There is an official  Wine Routes Guide for those that wish to self-drive while transportation companies offering wine tours operate out of major hotel and bed and breakfast establishments in Niagara Falls, Niagara-on-the-Lake and Toronto. (Driving from downtown Toronto to the Niagara wine region is about two hours.)
Another major attraction for the well travelled looking for cultural activities is the famous Shaw Festival Theater (named for playwright George Bernard Shaw) located in the town of Niagara-on-the-Lake. A resident repertory company of actors uses three theatres during a six-month season. Niagara-on-the-Lake is also the location of Fort George, a British-built and -occupied fort during the War of 1812. It was rebuilt for the public during the 1960s and is open during the summer months. Other key historical locations nearby include: Brock's Monument, the Laura Secord Monument and the battlefield sites of Battle of Queenston Heights, Battle of Lundy's Lane and Battle of Chippawa.
The region's moderate year-round climate, in addition to its close proximity to the United States for easy road and air access to the southern U.S., makes it a popular retirement destination. In fact, the Niagara Peninsula has both the highest density and growth rate of seniors for any region within Ontario. The highest percentage of seniors to the total population is located within the city of Port Colborne.
During the early 1990s a major telecommunications highway between metropolitan Toronto and the U.S. was upgraded to become one of North America's fastest fiber backbones. It passes through the heart of the Niagara Peninsula and enters the U.S. at Buffalo, New York. This gave Niagara the advantage of having direct access to the backbone and attracting many new professional call centers.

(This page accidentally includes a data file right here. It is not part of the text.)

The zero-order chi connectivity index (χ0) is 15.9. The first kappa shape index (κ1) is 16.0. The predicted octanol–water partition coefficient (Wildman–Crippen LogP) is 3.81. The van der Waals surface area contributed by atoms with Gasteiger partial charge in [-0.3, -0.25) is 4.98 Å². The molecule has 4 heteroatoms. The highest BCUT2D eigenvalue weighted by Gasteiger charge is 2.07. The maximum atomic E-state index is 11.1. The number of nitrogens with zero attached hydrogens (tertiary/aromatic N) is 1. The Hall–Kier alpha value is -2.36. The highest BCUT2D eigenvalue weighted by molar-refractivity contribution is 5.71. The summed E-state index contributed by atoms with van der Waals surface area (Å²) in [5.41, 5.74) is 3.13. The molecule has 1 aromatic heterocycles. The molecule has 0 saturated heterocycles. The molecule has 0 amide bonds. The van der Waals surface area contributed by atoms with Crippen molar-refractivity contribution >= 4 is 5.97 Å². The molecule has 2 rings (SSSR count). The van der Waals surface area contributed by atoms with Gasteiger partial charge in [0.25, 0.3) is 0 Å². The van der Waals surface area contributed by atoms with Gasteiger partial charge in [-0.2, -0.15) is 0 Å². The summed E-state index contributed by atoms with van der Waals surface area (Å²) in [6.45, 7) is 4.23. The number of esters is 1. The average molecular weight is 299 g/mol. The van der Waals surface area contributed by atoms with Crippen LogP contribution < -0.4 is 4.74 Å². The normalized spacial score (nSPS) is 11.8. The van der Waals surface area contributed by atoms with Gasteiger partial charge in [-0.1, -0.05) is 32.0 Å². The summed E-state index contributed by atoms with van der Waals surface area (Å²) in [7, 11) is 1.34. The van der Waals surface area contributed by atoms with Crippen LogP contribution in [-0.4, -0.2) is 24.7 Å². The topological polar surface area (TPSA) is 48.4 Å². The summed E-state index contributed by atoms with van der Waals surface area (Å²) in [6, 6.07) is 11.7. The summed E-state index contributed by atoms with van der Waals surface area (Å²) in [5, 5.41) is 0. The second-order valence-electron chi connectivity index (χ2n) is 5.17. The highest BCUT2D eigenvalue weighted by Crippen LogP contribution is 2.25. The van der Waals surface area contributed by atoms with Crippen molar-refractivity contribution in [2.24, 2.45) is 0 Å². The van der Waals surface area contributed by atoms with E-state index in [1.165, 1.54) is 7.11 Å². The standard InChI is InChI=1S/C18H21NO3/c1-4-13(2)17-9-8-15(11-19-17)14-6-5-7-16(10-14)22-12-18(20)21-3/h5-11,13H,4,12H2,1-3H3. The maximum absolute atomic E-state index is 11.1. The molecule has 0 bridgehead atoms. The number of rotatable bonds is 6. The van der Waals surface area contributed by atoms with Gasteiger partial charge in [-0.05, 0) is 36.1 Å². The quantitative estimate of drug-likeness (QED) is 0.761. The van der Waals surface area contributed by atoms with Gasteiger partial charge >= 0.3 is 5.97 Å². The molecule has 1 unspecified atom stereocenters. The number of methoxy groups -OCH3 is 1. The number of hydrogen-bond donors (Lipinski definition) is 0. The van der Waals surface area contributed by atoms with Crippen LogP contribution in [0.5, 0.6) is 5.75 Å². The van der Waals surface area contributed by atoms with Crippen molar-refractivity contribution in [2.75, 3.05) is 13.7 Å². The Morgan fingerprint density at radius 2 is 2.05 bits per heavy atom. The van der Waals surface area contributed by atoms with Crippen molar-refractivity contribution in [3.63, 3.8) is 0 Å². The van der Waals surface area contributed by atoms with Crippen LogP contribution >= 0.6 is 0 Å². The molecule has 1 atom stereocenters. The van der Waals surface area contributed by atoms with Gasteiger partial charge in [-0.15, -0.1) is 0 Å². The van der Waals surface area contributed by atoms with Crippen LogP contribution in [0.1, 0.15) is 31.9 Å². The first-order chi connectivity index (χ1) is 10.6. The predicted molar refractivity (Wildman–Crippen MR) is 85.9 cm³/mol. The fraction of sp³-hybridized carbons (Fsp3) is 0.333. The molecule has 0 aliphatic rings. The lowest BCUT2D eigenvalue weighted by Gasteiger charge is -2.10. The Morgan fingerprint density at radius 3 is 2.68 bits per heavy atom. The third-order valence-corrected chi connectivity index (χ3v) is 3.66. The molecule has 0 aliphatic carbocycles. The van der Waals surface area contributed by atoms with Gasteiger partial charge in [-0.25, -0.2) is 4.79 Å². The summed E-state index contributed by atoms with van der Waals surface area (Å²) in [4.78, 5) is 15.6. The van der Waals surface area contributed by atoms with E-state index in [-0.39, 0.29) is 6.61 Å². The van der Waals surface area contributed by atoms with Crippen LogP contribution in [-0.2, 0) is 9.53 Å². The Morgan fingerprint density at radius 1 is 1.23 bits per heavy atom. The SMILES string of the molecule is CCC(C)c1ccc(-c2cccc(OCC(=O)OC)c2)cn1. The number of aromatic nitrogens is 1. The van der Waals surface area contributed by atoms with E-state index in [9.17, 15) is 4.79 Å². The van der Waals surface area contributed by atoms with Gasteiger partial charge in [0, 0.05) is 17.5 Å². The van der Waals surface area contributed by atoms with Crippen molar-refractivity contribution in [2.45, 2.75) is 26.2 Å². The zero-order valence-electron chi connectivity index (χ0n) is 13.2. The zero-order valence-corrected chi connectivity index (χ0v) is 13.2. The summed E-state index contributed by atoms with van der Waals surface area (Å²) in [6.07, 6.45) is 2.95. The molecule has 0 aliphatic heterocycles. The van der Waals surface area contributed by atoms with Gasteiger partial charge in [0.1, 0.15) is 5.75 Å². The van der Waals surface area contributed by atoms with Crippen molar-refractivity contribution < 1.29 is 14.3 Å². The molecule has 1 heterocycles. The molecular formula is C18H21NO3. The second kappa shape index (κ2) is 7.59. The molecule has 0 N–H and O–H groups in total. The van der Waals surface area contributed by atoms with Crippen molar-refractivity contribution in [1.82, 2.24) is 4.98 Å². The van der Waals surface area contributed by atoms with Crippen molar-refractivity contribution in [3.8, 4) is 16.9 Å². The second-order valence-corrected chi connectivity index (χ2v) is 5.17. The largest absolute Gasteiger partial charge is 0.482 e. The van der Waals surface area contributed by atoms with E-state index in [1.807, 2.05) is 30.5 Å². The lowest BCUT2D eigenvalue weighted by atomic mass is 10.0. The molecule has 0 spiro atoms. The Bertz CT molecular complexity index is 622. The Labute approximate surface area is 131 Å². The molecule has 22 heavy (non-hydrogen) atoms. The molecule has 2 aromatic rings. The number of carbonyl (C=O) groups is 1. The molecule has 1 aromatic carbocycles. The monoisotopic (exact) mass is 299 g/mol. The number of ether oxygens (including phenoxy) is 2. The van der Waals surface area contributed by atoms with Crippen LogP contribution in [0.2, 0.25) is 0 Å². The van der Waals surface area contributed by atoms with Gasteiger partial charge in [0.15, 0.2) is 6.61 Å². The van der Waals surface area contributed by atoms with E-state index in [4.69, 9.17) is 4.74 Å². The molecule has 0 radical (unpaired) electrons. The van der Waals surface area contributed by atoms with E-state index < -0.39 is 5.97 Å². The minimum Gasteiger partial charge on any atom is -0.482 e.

Compared with the cities of Toronto, Hamilton and most Ontario municipalities with populations similar in size to the whole of the Niagara Peninsula, the average cost of living is very reasonable. The cost of housing, both owned and rented, is lower. The three major cities, St. Catharines, Niagara Falls and Welland are mostly urban with most needed services available locally. The remainder of the peninsula, especially to the far west and south, is either partially urban or almost entirely rural.
The major roadway bisecting the peninsula is the Queen Elizabeth Way (QEW). This freeway connects Toronto and Buffalo, New York, in the United States. It is one of the major thoroughfares for the North American trucking industry and is responsible for supporting the carriage of nearly one third of all goods imported and exported. The second major roadway is Highway 406 which begins at the QEW in west St. Catharines and ends approximately 30 km south in the city of Welland. Another shorter freeway is Highway 405, named the General Isaac Brock Parkway in 2006. It begins at the QEW in Niagara-on-the-Lake, just east of St. Catharines, and ends about 9 km away at Queenston, Ontario, where it connects to an international bridge that crosses into the United States at Lewiston, New York. This is also a major travel zone for the Canada/US trucking industry.
All cities and some towns in the peninsula have taxi services while St. Catharines, Niagara Falls and Welland all have a local transit commission. There is also one major airbus company that services Toronto, Hamilton and Buffalo airports exclusively. Most cities and some towns also have very limited inter-city bus services operated mostly by Greyhound and Coach Canada. A specialized inter-city regional bus service, owned and operated by the Regional government, began operation in late 2006 but is restricted to those requiring transport to medical appointments throughout the region and have no other means of transportation. (Other restrictions apply.) The region hopes to have a fully integrated region-level transit system by the end of the decade.
Niagara Falls, St. Catharines and Grimsby are all connected to the CN railway line. Via Rail offers limited daily commuter and weekend service between these three peninsula municipalities and Toronto and many points between. Via Rail and Amtrak also offer daily southbound service from Toronto to New York City with stops at the same stations.